To BIM or not to BIM, that is the question

In the two weeks since we decided to join forces and launch a startup, we have been confronting a number of pretty fundamental questions head on. The first of these is this: what tools do we use in our new business?

Some relatively new modes of practice are pushing the virtual nature of architectural work to new heights. Some say that BIM - building information modelling - is the future of practice. For those of you not in the know, BIM is the opposite of drawing. It involves realising architectural projects by creating a three dimensional model and comprehensive database of building information, from which the documentation that gets things built is taken. All of the consultants involved in a project can theoretically collaborate on the model, and you build up a resolved model of all of the building components coming together. (The image of a BIM model below is from BIM-MEP. I hope they don't mind that I borrowed it. You can see in the model that all of the air conditioning and hydraulics systems have been modelled - this is stuff that architects usually don't draw in 2D.)

BIM is on our mind as we set up our new venture; do we stick with 2D digital drafting and drawing, or begin the long process of becoming proficient in information modelling? Conceptually, the idea of building virtual informational models of our buildings appeals to me. It feels like the next step.

I am particularly interested in other opportunities that might emerge from a BIM approach. How can it aid creative collaboration? O alternatively, is collaboration only for technical subconsultants? If so, is this enough to warrant the investment?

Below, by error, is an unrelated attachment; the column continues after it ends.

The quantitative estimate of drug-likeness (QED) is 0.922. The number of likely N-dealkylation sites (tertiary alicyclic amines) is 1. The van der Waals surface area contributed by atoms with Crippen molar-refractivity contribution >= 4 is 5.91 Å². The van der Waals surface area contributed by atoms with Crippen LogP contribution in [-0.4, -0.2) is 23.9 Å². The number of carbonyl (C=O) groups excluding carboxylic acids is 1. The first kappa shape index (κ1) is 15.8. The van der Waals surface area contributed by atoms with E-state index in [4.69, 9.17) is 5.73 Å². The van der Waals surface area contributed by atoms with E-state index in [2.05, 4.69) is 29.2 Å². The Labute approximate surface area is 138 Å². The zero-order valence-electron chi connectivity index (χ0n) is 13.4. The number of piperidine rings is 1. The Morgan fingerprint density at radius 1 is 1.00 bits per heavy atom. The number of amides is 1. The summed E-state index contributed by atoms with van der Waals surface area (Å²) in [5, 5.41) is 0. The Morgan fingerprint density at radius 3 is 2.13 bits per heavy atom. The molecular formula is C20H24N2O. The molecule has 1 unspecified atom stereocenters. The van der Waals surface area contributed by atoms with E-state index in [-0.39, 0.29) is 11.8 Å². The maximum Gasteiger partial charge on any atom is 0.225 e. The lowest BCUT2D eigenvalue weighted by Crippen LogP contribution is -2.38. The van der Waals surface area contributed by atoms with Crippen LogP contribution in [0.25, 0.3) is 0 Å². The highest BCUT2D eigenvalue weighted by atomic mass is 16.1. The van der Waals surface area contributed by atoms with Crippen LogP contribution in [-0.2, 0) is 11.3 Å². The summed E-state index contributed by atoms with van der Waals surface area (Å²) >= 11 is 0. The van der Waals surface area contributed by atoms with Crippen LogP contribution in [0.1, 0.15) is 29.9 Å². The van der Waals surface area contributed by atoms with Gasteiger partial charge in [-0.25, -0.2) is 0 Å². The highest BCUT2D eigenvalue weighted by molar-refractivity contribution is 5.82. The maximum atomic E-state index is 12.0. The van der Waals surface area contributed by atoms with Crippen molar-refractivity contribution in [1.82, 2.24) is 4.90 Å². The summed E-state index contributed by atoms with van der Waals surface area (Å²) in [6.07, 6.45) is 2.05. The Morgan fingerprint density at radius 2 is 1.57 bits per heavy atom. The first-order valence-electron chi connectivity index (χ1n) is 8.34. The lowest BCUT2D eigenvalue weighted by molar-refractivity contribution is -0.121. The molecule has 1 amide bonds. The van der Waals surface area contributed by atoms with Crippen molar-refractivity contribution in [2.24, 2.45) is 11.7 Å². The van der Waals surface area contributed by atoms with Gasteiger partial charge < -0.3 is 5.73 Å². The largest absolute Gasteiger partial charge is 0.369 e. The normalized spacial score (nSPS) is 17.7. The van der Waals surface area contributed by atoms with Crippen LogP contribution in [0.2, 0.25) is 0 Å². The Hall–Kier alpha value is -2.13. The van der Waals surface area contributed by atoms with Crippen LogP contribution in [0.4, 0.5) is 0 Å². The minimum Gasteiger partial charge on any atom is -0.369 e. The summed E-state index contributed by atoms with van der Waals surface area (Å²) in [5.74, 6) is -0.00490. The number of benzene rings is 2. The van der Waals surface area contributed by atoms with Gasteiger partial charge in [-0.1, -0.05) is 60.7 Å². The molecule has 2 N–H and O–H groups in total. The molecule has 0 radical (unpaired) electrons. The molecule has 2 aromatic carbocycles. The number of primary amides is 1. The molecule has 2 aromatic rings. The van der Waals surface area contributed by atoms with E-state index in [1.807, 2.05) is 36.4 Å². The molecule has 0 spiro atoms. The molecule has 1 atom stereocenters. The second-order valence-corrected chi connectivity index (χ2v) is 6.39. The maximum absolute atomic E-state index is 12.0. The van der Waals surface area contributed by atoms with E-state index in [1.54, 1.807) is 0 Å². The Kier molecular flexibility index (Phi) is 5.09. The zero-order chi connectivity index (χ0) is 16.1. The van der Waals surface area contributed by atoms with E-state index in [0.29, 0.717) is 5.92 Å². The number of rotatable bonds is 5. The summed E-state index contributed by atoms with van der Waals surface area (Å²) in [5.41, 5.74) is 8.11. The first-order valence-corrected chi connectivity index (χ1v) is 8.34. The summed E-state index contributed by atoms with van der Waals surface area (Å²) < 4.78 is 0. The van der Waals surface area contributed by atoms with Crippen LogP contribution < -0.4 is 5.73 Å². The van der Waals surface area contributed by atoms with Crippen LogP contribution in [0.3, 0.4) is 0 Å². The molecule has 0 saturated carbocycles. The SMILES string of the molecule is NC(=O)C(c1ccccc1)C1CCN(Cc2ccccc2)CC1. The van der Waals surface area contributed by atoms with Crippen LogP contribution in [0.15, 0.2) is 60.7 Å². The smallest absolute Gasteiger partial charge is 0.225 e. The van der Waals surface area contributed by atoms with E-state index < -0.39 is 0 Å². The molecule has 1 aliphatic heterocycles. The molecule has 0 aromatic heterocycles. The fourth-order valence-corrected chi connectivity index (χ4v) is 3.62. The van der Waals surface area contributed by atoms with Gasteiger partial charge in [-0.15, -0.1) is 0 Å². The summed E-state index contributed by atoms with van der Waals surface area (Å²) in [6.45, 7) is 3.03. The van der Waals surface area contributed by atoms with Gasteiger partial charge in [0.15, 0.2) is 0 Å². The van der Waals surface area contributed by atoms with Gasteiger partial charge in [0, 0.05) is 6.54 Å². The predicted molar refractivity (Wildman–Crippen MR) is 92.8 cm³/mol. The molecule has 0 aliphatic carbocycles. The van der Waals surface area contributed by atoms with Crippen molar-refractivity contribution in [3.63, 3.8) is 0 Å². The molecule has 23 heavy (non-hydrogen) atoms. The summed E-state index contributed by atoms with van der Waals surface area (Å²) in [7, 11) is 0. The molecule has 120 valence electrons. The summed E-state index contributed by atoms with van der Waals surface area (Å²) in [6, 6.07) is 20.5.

To BIM or not to BIM is just one of the questions we face as we edge our startup closer to launch. Partly it is a question of up-front investment, in time and in money. We are quick at 2D drafting; it would initially slow us right down to switch. On the other hand, switching right at the inception of the business is probably a good time to do it, when we are getting up to speed on a number of fronts. What do you think?

The other question is, once one decides to use BIM, which application does one invest in? At the moment, the answer is being dictated by our preference for Macintosh computers; ArchiCad is leading the pack. Not sure if REVIT works on Macs; I know that AutoCAD now has a Mac version. Need to speak to some people with experience of using it to fill out the picture more. 

Fortunately, this is not a decision we need to make today. 

Here we are now!

Hello architecture lovers, assorted entrepreneurs, tech heads and other interested parties. This is our first post, so I would like to introduce myself (sometimes the royal 'we', now that there are two of us) as an architecture-type person who is working hard on launching a new business in the near future. I say business and not practice, as that is the way we think of it - a business first, and a practice second, putting onto the sidelines all the rarified particulars that the second term implies.

We were inspired to create the website archistartup.com as a 'shadow' of our business website, which at any rate hasn't yet launched, in order to speak to two groups of people directly: young and not so young architects thinking of launching a business, and those people from any industry interested in startups generally. We have borrowed the term 'startup' from the tech world quite intentionally: some of our best friends are app developers, and it is our intention to have more in common with tech startups than fledgling professional practices, even if we don't quite know exactly what that means as of yet.

Perhaps it is the spirit of entrepreneurial endeavour exemplified by the tech startup that inspires us; perhaps it is the desire to establish a nimble, exciting business using the best opportunities that new technology can provide. To this end, we have been researching the methodology of the 'lean startup'; how do you get to market and pivot quickly in response to emerging opportunities when you are concerned with bricks and mortar? Compared to software development projects, architecture projects are slow by their very nature; things take time. Nevertheless, we believe that the methodology still has much to teach us. 

So join us on this journey. You are welcome.